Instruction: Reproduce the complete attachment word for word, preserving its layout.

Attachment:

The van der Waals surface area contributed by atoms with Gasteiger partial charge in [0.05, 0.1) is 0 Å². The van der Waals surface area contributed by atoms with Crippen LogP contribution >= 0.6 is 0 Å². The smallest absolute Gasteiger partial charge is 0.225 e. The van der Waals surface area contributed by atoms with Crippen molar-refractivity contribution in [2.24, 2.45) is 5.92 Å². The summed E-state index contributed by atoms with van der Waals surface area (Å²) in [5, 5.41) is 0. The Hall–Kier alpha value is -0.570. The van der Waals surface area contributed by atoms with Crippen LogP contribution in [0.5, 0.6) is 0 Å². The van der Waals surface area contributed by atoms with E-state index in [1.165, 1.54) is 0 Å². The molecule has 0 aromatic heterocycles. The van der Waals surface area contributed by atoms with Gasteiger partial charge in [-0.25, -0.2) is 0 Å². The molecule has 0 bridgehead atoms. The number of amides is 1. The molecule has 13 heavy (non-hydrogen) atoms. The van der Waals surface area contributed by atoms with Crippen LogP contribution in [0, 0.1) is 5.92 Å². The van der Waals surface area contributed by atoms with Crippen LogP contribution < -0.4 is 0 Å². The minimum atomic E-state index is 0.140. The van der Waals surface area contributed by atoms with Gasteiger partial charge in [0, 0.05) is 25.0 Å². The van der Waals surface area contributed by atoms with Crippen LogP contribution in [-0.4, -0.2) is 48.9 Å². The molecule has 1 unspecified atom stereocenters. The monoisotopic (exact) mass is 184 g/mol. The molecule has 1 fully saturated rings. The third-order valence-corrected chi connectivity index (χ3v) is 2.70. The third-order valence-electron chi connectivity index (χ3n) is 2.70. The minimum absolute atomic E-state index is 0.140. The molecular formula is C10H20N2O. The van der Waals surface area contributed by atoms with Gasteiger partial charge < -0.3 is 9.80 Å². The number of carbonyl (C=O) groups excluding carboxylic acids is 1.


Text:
The van der Waals surface area contributed by atoms with Gasteiger partial charge in [0.05, 0.1) is 0 Å². The van der Waals surface area contributed by atoms with Crippen LogP contribution >= 0.6 is 0 Å². The smallest absolute Gasteiger partial charge is 0.225 e. The van der Waals surface area contributed by atoms with Crippen molar-refractivity contribution in [2.24, 2.45) is 5.92 Å². The summed E-state index contributed by atoms with van der Waals surface area (Å²) in [5, 5.41) is 0. The Hall–Kier alpha value is -0.570. The van der Waals surface area contributed by atoms with Crippen LogP contribution in [0.5, 0.6) is 0 Å². The van der Waals surface area contributed by atoms with E-state index in [1.165, 1.54) is 0 Å². The molecule has 0 aromatic heterocycles. The van der Waals surface area contributed by atoms with Gasteiger partial charge in [-0.25, -0.2) is 0 Å². The molecule has 0 bridgehead atoms. The number of amides is 1. The molecule has 13 heavy (non-hydrogen) atoms. The van der Waals surface area contributed by atoms with Crippen LogP contribution in [0, 0.1) is 5.92 Å². The van der Waals surface area contributed by atoms with Crippen LogP contribution < -0.4 is 0 Å². The minimum atomic E-state index is 0.140. The van der Waals surface area contributed by atoms with Gasteiger partial charge in [0, 0.05) is 25.0 Å². The van der Waals surface area contributed by atoms with Crippen LogP contribution in [-0.4, -0.2) is 48.9 Å². The molecule has 1 unspecified atom stereocenters. The monoisotopic (exact) mass is 184 g/mol. The molecule has 1 fully saturated rings. The third-order valence-corrected chi connectivity index (χ3v) is 2.70. The third-order valence-electron chi connectivity index (χ3n) is 2.70. The minimum absolute atomic E-state index is 0.140. The molecular formula is C10H20N2O. The van der Waals surface area contributed by atoms with Gasteiger partial charge < -0.3 is 9.80 Å². The number of carbonyl (C=O) groups excluding carboxylic acids is 1.